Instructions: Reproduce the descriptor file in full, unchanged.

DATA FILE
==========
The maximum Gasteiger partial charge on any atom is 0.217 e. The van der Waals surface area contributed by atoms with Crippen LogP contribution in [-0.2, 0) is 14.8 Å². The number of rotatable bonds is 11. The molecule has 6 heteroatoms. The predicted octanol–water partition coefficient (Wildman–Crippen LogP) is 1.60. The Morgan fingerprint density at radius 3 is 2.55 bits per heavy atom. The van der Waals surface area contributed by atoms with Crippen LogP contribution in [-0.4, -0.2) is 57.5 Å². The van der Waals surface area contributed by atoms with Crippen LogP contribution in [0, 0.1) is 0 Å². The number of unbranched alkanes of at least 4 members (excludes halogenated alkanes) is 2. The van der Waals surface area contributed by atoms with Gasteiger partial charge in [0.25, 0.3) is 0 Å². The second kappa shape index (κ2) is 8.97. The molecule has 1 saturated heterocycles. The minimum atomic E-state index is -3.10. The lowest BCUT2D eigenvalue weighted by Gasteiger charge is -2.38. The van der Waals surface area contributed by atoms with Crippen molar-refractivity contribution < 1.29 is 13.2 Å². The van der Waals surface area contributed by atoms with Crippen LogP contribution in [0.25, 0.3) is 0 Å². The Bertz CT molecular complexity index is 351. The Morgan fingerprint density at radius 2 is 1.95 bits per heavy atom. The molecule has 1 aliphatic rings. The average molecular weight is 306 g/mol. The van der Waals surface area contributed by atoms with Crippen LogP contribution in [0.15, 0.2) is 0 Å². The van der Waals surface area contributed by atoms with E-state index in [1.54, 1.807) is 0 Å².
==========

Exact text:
The maximum Gasteiger partial charge on any atom is 0.217 e. The van der Waals surface area contributed by atoms with Crippen LogP contribution in [-0.2, 0) is 14.8 Å². The number of rotatable bonds is 11. The molecule has 6 heteroatoms. The predicted octanol–water partition coefficient (Wildman–Crippen LogP) is 1.60. The Morgan fingerprint density at radius 3 is 2.55 bits per heavy atom. The van der Waals surface area contributed by atoms with Crippen LogP contribution in [-0.4, -0.2) is 57.5 Å². The van der Waals surface area contributed by atoms with Crippen LogP contribution in [0, 0.1) is 0 Å². The number of unbranched alkanes of at least 4 members (excludes halogenated alkanes) is 2. The van der Waals surface area contributed by atoms with Gasteiger partial charge in [0.25, 0.3) is 0 Å². The second kappa shape index (κ2) is 8.97. The molecule has 1 saturated heterocycles. The minimum atomic E-state index is -3.10. The lowest BCUT2D eigenvalue weighted by Gasteiger charge is -2.38. The van der Waals surface area contributed by atoms with Crippen molar-refractivity contribution < 1.29 is 13.2 Å². The van der Waals surface area contributed by atoms with Crippen LogP contribution in [0.25, 0.3) is 0 Å². The Bertz CT molecular complexity index is 351. The Morgan fingerprint density at radius 2 is 1.95 bits per heavy atom. The molecule has 1 aliphatic rings. The average molecular weight is 306 g/mol. The van der Waals surface area contributed by atoms with Crippen LogP contribution in [0.15, 0.2) is 0 Å². The van der Waals surface area contributed by atoms with E-state index in [1.54, 1.807) is 0 Å².